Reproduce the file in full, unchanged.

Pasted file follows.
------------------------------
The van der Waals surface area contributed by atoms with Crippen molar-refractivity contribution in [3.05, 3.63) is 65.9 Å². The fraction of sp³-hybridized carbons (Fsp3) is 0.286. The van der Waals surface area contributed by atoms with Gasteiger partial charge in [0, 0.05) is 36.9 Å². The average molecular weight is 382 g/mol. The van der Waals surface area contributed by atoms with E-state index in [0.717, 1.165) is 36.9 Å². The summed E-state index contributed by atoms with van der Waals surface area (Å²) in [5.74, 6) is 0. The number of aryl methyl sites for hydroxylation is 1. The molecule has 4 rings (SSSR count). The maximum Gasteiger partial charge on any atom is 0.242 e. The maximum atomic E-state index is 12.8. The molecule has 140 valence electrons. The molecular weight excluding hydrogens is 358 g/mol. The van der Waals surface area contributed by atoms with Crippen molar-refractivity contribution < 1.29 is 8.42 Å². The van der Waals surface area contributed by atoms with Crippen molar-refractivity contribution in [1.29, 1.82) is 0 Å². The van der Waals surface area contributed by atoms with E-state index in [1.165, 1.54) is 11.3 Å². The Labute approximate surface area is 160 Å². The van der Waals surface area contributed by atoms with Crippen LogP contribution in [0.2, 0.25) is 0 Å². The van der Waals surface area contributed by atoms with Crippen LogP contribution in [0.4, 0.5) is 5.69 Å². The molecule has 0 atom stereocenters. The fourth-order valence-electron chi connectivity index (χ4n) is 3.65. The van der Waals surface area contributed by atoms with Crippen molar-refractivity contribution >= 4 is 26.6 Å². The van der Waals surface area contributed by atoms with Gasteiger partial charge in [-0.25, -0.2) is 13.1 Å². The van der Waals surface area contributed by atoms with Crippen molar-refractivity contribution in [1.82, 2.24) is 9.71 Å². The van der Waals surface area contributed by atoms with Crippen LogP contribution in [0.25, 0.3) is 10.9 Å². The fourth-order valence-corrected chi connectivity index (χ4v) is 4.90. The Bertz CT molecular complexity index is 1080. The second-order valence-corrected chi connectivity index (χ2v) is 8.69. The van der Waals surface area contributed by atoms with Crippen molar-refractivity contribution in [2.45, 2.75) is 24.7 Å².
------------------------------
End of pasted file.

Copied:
The van der Waals surface area contributed by atoms with Crippen molar-refractivity contribution in [3.05, 3.63) is 65.9 Å². The fraction of sp³-hybridized carbons (Fsp3) is 0.286. The van der Waals surface area contributed by atoms with Gasteiger partial charge in [0, 0.05) is 36.9 Å². The average molecular weight is 382 g/mol. The van der Waals surface area contributed by atoms with E-state index in [0.717, 1.165) is 36.9 Å². The summed E-state index contributed by atoms with van der Waals surface area (Å²) in [5.74, 6) is 0. The number of aryl methyl sites for hydroxylation is 1. The molecule has 4 rings (SSSR count). The maximum Gasteiger partial charge on any atom is 0.242 e. The maximum atomic E-state index is 12.8. The molecule has 140 valence electrons. The molecular weight excluding hydrogens is 358 g/mol. The van der Waals surface area contributed by atoms with Crippen molar-refractivity contribution < 1.29 is 8.42 Å². The van der Waals surface area contributed by atoms with Crippen molar-refractivity contribution in [1.29, 1.82) is 0 Å². The van der Waals surface area contributed by atoms with E-state index in [1.165, 1.54) is 11.3 Å². The Labute approximate surface area is 160 Å². The van der Waals surface area contributed by atoms with Crippen LogP contribution in [0.2, 0.25) is 0 Å². The van der Waals surface area contributed by atoms with Crippen LogP contribution in [0.4, 0.5) is 5.69 Å². The molecule has 0 atom stereocenters. The fourth-order valence-electron chi connectivity index (χ4n) is 3.65. The van der Waals surface area contributed by atoms with Crippen molar-refractivity contribution >= 4 is 26.6 Å². The van der Waals surface area contributed by atoms with Gasteiger partial charge in [-0.25, -0.2) is 13.1 Å². The van der Waals surface area contributed by atoms with Crippen molar-refractivity contribution in [1.82, 2.24) is 9.71 Å². The van der Waals surface area contributed by atoms with Crippen LogP contribution in [0.25, 0.3) is 10.9 Å². The fourth-order valence-corrected chi connectivity index (χ4v) is 4.90. The Bertz CT molecular complexity index is 1080. The second-order valence-corrected chi connectivity index (χ2v) is 8.69. The van der Waals surface area contributed by atoms with Crippen molar-refractivity contribution in [2.45, 2.75) is 24.7 Å².